Parents and (more likely) grandparents who want to introduce children to their favorite band would do better to play a song...

READ REVIEW

THE BEATLES WERE FAB

(AND THEY WERE FUNNY)

Many adult readers will agree wholeheartedly with the title of this heartfelt paean to the Fab Four, but unfortunately, Krull and Brewer don’t quite manage to offer enough evidence to effectively convey to children the Beatles’ unique appeal and immense contributions to pop culture.

The narrative is straightforward. From their early years in Liverpool through their first big hit, the rapturous response they received in the U.S. and their eventual decision to go their separate ways, the trajectory of the Beatles’ incredible success is clearly plotted. Quirky details suggest that serious research informs the text. Unfortunately some sweeping statements may leave young listeners wondering just why the Beatles were considered “so cool, so funny, so fab.” Innerst’s accomplished acrylic-and-ink illustrations also seem more geared toward nostalgic adults. Exaggerated features and odd perspectives abound. Visual jokes and references enrich the paintings and extend the text, as when the band appears on a roller coaster formed by a guitar case plastered with stickers, but will almost certainly go over the heads of the intended audience.

Parents and (more likely) grandparents who want to introduce children to their favorite band would do better to play a song or two on whatever device is handy—though as Brewer and Krull note, the transformative impact of the Beatles was such that kids may not even recognize the originality of their music. (Informational picture book. 7-9)

Pub Date: May 14, 2013

ISBN: 978-0-547-50991-4

Page Count: 40

Publisher: Harcourt

Review Posted Online: Feb. 13, 2013

Kirkus Reviews Issue: March 1, 2013

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26 FAIRMOUNT AVENUE

            The legions of fans who over the years have enjoyed dePaola’s autobiographical picture books will welcome this longer gathering of reminiscences.  Writing in an authentically childlike voice, he describes watching the new house his father was building go up despite a succession of disasters, from a brush fire to the hurricane of 1938.  Meanwhile, he also introduces family, friends, and neighbors, adds Nana Fall River to his already well-known Nana Upstairs and Nana Downstairs, remembers his first day of school (“ ‘ When do we learn to read?’  I asked.  ‘Oh, we don’t learn how to read in kindergarten.  We learn to read next year, in first grade.’  ‘Fine,’ I said.  ‘I’ll be back next year.’  And I walked right out of school.”), recalls holidays, and explains his indignation when the plot of Disney’s “Snow White” doesn’t match the story he knows.  Generously illustrated with vignettes and larger scenes, this cheery, well-knit narrative proves that an old dog can learn new tricks, and learn them surpassingly well.  (Autobiography.  7-9)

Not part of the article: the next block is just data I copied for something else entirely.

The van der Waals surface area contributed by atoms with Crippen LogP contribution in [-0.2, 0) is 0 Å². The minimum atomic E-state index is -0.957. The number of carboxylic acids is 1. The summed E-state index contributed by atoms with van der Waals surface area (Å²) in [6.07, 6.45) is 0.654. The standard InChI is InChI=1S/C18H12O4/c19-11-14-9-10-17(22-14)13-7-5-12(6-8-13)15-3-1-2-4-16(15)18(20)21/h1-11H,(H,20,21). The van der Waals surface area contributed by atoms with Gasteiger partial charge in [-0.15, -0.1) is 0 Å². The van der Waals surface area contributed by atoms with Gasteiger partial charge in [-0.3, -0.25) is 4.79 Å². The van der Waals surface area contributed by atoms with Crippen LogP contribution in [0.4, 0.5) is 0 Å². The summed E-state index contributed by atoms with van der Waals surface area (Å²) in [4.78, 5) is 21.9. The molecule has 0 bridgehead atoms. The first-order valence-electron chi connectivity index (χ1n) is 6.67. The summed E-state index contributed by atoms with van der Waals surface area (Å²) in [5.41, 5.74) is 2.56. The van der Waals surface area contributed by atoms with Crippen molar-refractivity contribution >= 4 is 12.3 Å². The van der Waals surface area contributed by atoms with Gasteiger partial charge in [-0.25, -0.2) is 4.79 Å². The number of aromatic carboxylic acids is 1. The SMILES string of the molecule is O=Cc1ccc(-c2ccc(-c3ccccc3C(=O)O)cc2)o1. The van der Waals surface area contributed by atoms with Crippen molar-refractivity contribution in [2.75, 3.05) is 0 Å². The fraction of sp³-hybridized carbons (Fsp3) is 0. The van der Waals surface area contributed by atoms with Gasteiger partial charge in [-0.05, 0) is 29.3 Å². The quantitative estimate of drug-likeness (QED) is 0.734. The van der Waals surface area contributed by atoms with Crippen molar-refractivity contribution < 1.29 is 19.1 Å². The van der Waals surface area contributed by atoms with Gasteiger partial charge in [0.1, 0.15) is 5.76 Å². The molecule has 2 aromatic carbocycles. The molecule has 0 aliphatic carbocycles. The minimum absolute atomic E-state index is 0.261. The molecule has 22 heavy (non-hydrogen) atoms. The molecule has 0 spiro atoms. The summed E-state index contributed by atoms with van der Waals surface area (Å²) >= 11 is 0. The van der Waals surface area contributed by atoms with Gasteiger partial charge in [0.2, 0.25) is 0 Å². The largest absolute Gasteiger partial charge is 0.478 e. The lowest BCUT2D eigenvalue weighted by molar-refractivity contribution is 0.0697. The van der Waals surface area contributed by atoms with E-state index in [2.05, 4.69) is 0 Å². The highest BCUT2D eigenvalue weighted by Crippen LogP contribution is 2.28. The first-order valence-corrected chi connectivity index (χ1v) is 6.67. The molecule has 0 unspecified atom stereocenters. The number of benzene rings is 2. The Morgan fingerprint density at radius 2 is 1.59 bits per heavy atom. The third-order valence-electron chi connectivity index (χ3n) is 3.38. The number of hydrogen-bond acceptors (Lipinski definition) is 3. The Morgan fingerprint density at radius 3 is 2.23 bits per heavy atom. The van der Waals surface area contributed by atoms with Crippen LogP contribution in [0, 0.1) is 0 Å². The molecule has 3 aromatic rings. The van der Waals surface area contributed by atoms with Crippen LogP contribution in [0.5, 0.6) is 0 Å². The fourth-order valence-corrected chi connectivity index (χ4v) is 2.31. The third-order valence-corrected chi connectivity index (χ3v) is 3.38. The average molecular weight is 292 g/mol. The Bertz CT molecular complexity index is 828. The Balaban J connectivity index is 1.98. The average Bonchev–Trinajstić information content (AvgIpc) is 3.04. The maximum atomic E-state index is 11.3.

Pub Date: April 1, 1999

ISBN: 0-399-23246-X

Page Count: 58

Publisher: Putnam

Review Posted Online: May 20, 2010

Kirkus Reviews Issue: April 15, 1999

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A crisp historical vignette.

BEN'S REVOLUTION

BENJAMIN RUSSELL AND THE BATTLE OF BUNKER HILL

A boy experiences the Boston Tea Party, the response to the Intolerable Acts, and the battle at Breed’s Hill in Charlestown.

Philbrick has taken his Bunker Hill (2013), pulled from its 400 pages the pivotal moments, added a 12-year-old white boy—Benjamin Russell—as the pivot, and crafted a tale of what might have happened to him during those days of unrest in Boston from 1773 to 1775 (Russell was a real person). Philbrick explains, in plainspoken but gradually accelerating language, the tea tax, the Boston Tea Party, the Intolerable Acts, and the quartering of troops in Boston as well as the institution of a military government. Into this ferment, he introduces Benjamin Russell, where he went to school, his part-time apprenticeship at Isaiah Thomas’ newspaper, sledding down Beacon Hill, and the British officer who cleaned the cinders from the snow so the boys could sled farther and farther. It is these humanizing touches that make war its own intolerable act. Readers see Benjamin, courtesy of Minor’s misty gouache-and-watercolor tableaux, as he becomes stranded outside Boston Neck and becomes a clerk for the patriots. Significant characters are introduced, as is the geography of pre-landfilled Boston, to gain a good sense of why certain actions took place where they did. The final encounter at Breed’s Hill demonstrates how a battle can be won by retreating.

A crisp historical vignette. (maps, author’s note, illustrator’s note) (Historical fiction. 7-9)

Pub Date: May 23, 2017

ISBN: 978-0-399-16674-7

Page Count: 64

Publisher: Nancy Paulsen Books

Review Posted Online: Feb. 14, 2017

Kirkus Reviews Issue: March 1, 2017

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